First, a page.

Betty could often be found walking up and down the hallway carrying her baby dolls, one in each arm. I was unclear about whether she thought they were real or not, but, in any case, she loved them.
Betty’s husband, Jim, had died months earlier in the hospital. No one had ever told Betty that, though, and I felt that that was a smart choice. She wasn’t going to remember, anyway, and the news would have been very confusing and painful.
“Hey honey, have you seen Jim?” she’d ask a care aide. “He’s in the hospital right now, but he should be back tomorrow,” one would reply.
I quickly realized that she asked about Jim constantly—and the care aides always had the same answer. It was a beautiful showing of teamwork from the aides, and Betty always seemed satisfied with the answer.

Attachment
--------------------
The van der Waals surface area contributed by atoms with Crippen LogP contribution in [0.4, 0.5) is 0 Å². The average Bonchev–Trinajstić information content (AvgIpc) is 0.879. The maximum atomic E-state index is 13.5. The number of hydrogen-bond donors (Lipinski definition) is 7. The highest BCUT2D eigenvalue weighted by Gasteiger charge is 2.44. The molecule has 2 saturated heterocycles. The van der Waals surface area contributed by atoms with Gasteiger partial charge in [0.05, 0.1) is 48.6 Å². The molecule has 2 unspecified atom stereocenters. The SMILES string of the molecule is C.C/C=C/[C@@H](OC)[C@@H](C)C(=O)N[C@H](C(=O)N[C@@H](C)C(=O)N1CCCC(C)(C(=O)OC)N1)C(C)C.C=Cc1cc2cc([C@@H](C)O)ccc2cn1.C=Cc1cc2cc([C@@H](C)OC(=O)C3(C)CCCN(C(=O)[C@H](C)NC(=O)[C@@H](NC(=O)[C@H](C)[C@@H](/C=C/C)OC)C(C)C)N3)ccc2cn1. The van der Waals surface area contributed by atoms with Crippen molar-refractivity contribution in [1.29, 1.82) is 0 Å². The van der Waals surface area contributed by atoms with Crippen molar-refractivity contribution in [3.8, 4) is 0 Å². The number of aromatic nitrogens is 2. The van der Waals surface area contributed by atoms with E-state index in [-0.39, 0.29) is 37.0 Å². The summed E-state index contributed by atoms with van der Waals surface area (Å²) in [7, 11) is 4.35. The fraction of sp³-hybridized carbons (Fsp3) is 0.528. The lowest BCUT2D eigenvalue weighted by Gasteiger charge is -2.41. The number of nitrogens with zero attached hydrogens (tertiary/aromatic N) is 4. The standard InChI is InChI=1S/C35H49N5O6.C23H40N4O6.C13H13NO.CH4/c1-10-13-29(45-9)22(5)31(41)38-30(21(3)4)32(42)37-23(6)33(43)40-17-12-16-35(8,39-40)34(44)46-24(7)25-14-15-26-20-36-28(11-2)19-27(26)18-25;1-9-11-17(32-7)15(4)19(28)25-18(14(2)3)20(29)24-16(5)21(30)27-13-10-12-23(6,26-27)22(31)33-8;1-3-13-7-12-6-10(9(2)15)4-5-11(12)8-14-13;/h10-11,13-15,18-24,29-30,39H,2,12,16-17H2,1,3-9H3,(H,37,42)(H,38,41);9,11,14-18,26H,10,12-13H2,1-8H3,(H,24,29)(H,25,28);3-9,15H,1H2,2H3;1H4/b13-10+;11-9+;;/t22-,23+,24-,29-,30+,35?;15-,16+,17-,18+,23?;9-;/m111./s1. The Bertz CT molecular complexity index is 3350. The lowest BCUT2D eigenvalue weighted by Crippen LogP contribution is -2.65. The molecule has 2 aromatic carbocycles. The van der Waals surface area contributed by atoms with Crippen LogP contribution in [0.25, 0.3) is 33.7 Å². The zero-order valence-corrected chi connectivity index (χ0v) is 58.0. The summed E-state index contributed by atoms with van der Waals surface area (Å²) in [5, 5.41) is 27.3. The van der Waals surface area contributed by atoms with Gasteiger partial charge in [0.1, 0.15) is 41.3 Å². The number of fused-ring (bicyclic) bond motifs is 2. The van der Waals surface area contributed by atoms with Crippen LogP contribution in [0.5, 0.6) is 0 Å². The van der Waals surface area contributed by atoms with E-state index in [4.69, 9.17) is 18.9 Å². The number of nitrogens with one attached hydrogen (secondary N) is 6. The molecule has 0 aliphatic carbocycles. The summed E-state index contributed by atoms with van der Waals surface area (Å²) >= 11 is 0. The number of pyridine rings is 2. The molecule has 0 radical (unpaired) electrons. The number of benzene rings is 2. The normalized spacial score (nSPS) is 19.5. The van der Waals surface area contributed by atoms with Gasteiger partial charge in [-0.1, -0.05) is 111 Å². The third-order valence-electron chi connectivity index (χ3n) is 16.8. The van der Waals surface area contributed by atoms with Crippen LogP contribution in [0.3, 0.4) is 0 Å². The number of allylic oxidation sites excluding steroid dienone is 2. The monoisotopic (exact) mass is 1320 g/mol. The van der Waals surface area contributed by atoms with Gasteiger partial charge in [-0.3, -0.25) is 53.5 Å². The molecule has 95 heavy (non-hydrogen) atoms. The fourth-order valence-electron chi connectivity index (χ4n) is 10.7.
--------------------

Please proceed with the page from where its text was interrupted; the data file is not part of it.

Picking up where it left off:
My office is in the hallway, near where Betty sits with her baby dolls. At least six times a day, Betty will pop by my office and lean in the open doorway.
“Hey honey, do you know where Jim is? I thought he was around here somewhere,” she asked.
“No, I think he’s in the hospital right now,” I said. “But don’t worry, he’ll be back soon, I heard he’s doing well,” I smiled.
“Oh man, thanks honey, glad to hear that,” she nodded and adjusted the baby dolls in her arms before walking away.